Roger Ebert remembered as acclaimed film critic
CHICAGO — Acclaimed film critic Roger Ebert was praised on Monday as a consummate Chicago newsman, a champion of storytellers and a visionary who understood the power of social media to spread the word about everything from good movies to his battle with the cancer that ended his life.
At a funeral Mass at Chicago's Holy Name Cathedral, speakers, including Illinois Gov. Pat Quinn, Chicago Mayor Rahm Emanuel, a son of civil rights leader Rev. Jesse Jackson and Ebert's widow took turns telling parts of Ebert's story that made him one of the most, if not the most, influential film critic in the world.
Ebert died Thursday after a long battle with cancer at the age of 70. In the course of more than 40 years, Ebert was a Pulitzer Prize winning film critic, who became a television star with fellow Chicago newspaper critic Gene Siskel, who together turned their thumbs — specifically the direction they pointed — into shorthand for good and bad movies that was recognized around the world.
“He didn't just dominate his profession, he defined it,” said Emanuel.
Jonathan Jackson paid tribute on behalf of his father who could not attend the service, then told the crowded church that Ebert had supported black filmmakers decades ago when this was something that just wasn't done.
“He respected what we had to say about ourselves,” said Jackson, who pointed to Ebert's glowing review of Spike Lee's “Do The Right Thing” in the late 1980s. “It was not his story but he understood the value of an important film was authenticity and not the fact that it depicted your interests.”
Ebert has been widely praised for his embrace of social media, particularly Twitter, which he used to keep readers up with his thoughts about movies, his wife, Chaz, and anything else that popped into his head after multiple surgeries left him unable to speak.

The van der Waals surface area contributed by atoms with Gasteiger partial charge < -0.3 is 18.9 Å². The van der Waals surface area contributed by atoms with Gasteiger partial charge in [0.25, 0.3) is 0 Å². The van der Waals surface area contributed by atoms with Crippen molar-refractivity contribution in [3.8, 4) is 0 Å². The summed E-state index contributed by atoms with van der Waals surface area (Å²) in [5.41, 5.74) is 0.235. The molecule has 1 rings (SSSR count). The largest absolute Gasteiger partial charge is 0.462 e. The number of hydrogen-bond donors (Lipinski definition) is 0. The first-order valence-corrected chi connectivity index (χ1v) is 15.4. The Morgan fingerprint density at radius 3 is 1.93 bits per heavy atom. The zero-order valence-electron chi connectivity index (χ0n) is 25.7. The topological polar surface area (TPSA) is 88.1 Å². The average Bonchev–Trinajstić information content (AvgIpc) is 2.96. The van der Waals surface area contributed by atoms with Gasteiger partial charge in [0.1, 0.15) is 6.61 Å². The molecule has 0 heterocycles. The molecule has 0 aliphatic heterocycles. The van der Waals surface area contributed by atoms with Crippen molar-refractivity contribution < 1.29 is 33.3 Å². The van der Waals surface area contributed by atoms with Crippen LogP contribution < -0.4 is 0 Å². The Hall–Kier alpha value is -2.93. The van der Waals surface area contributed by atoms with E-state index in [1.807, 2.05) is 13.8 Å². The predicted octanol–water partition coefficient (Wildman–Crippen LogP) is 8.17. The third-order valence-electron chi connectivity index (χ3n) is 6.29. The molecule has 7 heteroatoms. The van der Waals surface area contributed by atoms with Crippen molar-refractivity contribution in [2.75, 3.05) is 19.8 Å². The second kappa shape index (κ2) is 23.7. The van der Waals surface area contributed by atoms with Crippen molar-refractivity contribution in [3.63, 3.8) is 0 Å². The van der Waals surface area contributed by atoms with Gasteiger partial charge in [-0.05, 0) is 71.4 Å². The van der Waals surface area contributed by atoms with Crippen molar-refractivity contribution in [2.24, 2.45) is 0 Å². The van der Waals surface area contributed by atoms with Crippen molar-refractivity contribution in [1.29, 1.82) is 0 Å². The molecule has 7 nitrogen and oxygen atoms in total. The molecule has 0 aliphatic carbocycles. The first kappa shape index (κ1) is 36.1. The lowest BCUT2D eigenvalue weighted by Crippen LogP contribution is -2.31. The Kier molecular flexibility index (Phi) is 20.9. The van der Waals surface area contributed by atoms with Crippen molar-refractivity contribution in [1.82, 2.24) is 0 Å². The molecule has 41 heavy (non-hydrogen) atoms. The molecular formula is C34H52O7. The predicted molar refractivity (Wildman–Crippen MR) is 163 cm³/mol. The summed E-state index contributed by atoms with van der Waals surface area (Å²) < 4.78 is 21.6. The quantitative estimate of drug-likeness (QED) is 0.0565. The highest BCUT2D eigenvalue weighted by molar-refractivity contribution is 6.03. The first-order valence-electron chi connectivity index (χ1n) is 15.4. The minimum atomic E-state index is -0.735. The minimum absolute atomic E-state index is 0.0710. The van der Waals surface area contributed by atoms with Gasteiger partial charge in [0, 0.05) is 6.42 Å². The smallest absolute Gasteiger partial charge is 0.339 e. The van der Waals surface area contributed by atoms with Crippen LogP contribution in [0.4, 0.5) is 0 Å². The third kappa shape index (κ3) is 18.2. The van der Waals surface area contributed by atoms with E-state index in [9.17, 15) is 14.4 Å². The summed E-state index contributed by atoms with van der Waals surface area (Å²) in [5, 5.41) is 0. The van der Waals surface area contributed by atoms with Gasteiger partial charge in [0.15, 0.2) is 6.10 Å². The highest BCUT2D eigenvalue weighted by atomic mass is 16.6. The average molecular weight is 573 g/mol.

“He realized that connecting to people was the main reason we're all here and that's what his life was all about,” said Sonia Evans, his stepdaughter.
Show commenting policy
TribLive commenting policy
You are solely responsible for your comments and by using TribLive.com you agree to our Terms of Service.
We moderate comments. Our goal is to provide substantive commentary for a general readership. By screening submissions, we provide a space where readers can share intelligent and informed commentary that enhances the quality of our news and information.
While most comments will be posted if they are on-topic and not abusive, moderating decisions are subjective. We will make them as carefully and consistently as we can. Because of the volume of reader comments, we cannot review individual moderation decisions with readers.
We value thoughtful comments representing a range of views that make their point quickly and politely. We make an effort to protect discussions from repeated comments either by the same reader or different readers.
We follow the same standards for taste as the daily newspaper. A few things we won't tolerate: personal attacks, obscenity, vulgarity, profanity (including expletives and letters followed by dashes), commercial promotion, impersonations, incoherence, proselytizing and SHOUTING. Don't include URLs to Web sites.
We do not edit comments. They are either approved or deleted. We reserve the right to edit a comment that is quoted or excerpted in an article. In this case, we may fix spelling and punctuation.
We welcome strong opinions and criticism of our work, but we don't want comments to become bogged down with discussions of our policies and we will moderate accordingly.
We appreciate it when readers and people quoted in articles or blog posts point out errors of fact or emphasis and will investigate all assertions. But these suggestions should be sent via e-mail. To avoid distracting other readers, we won't publish comments that suggest a correction. Instead, corrections will be made in a blog post or in an article.
- Penguins slip past Sharks, 3-2, in shootout
- Hempfield infant fights rare disease
- NFL coaches weigh in on Polamalu’s legacy
- Pirates’ outfield may have few defensive peers
- New Kensington resident looks to transform city
- Lower Burrell family opens home to old-fashioned Easter egg hunt
- Henry: Yough River Trail Council races set for Saturday
- Retiring Arnold, Lower Burrell mayors look back with contrasting views
- Sex-soaked culture faulted for fraternity house parties
- Arab nations unite to quell region’s armed insurgencies
- Researchers uncover details to help get GOP candidates elected